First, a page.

Home > Blood-C, Episode Reviews > Blood-C Episode 5 – It Couldn’t Happen Here

Blood-C Episode 5 – It Couldn’t Happen Here

Routines are interesting things. Used properly, they can provide a sense of meaning, purpose, and order to one’s life. Used improperly, they can drain out the magic of the world, turning daily life in a dry, predictable pattern where everything is scripted before it began.

Blood-C, for its first three episodes, was devoted to a routine, and one which from all appearances was being done poorly. It created an improbable and frankly compelling pattern of action and high school antics, neither being particularly compelling. I’m now beginning to think, however, that all this was merely a tool to lull the viewer into a sense of complacency. Only when a viewer thinks he knows exactly what will happen next can a show deliver something truly shocking.

Those who have phobias about things going into eyes might want to skip the first part of this episode

Early on, the routine was simple: Saya fought at night against mute monstrosities and lived a seemingly carefree life during the day. The two parts of her life were completely separate, to the point where it wouldn’t be out of place to think of them as being entirely different stories that just shared a character.

And then the monsters start talking, proving both intelligent and remarkably interested in Saya. They stop attacking Saya and start attacking villagers. They even begin to show human emotions, with the monster this week showing righteous indignation for her brethren, slain at Saya’s hands.

This fight also shows the first attempt by a monster to outsmart Saya, creating a favorable site for a battle and attempting to track her movements. It nearly works

Even there, however, the basic pattern held. Any fighting was kept to the night. Even as we slowly saw the psychological effects of those fights bleed into the daylight hours, any physical threat remained one step removed. An attack couldn’t happen during the day. That would break the routine.

Likewise, even as villagers start to fall in increasing numbers, and the town begins to notice missing persons here and there, Saya’s school life was safely immune. When Saya’s teacher homeroom teacher Kanako starts talking about the monsters overtly (in the guise of sharing a ghost story to the class), Saya suffers from a blackout. The act of talking about such disturbing things in her “safe zone” is just too much for her.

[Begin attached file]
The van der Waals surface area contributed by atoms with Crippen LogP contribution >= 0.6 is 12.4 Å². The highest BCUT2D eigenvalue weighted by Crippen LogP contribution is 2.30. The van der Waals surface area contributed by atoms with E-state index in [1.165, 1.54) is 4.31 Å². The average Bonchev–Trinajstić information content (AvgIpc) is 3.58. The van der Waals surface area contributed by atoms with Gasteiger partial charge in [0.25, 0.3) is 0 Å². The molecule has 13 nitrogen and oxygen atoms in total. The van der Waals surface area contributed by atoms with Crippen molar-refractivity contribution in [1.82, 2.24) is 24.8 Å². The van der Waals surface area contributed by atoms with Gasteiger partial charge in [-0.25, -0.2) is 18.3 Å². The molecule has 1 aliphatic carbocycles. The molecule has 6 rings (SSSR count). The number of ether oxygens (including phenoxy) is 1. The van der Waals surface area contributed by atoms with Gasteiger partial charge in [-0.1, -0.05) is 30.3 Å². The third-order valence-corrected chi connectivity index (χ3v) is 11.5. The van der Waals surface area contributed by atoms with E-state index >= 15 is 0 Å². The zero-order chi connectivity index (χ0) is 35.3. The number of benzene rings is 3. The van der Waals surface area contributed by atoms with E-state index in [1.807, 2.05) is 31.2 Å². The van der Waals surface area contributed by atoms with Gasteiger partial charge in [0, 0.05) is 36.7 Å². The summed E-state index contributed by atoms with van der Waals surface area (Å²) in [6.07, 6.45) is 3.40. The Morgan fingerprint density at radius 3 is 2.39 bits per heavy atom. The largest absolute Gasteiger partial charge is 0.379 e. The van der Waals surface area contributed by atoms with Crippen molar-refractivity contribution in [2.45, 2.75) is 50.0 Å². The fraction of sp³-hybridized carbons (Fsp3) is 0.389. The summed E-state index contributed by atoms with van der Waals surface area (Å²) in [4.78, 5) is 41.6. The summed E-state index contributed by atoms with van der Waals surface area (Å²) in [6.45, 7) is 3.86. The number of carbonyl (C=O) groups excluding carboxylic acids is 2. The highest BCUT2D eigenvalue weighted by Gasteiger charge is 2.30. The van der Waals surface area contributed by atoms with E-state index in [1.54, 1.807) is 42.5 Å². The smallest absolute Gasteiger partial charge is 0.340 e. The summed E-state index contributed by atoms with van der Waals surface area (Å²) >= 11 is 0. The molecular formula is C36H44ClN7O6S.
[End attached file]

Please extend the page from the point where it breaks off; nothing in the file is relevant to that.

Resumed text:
Saya becomes increasingly curious about the nature of the monsters she's fighting. One thing her teacher's story confirmed for her is that this conflict has been going on for quite some time

Early on, I believed that the differences between Saya’s day and night routines, with her sugary, clumsy, innocent exterior during the day and her cold, ruthless persona at night, showed how the show was trying to have its cake and eat it too; it had the badass and the moe clutz in one girl, but couldn’t be bothered to make the combination realistic or integrated.

Now, I’m thinking that Saya’s dual nature was far more deliberate of a choice on the part of the writers. Saya needed her school life to be innocent because she needed a time to relax, to be a normal girl. The only way to make it through each night was to have a safe haven during the day, one which never saw hardship or pain.

Another part of Saya's daily haven is Fumito's cafe, but—even though Saya still thinks of it as safe—the audience has increasing reason to be suspicious of his motives

It’s a sanctuary Saya’s had years to develop, so giving the audience three or so episodes of it was perhaps the only way for the audience to develop the same expectations that Saya had. We had to believe, as Saya did, that nothing would touch those moments. Even as the dubious intentions of her adult peers and the signs of shadowy infiltration became evident, it was hard to conceive that bad things would possibly intrude on Saya’s friends, and certainly not during the day.

Thus, when the breakthrough finally happens, when a monster emerges in broad daylight looking to devour one of Saya’s closest friends, it’s a disruption of every pattern, of every expectation this show has given us up to now. That’s what makes the surprise so powerful, so overwhelming—and so welcome. It shows that everything I had been annoyed at about the show until now had a greater, more devious purpose than I originally gave credit.

Nene, a lover of ghost stories, really needs to learn to be careful what she wishes for

I don’t know where Blood-C will go from here, but that’s hardly a reason to complain. Rather, it’s a reason to stand up and cheer. One way or another, Saya’s safe, smaltzy, tranquil school life will be disrupted forever. And as much as I wanted that to happen two episodes in, I now understand why it was worth the wait.

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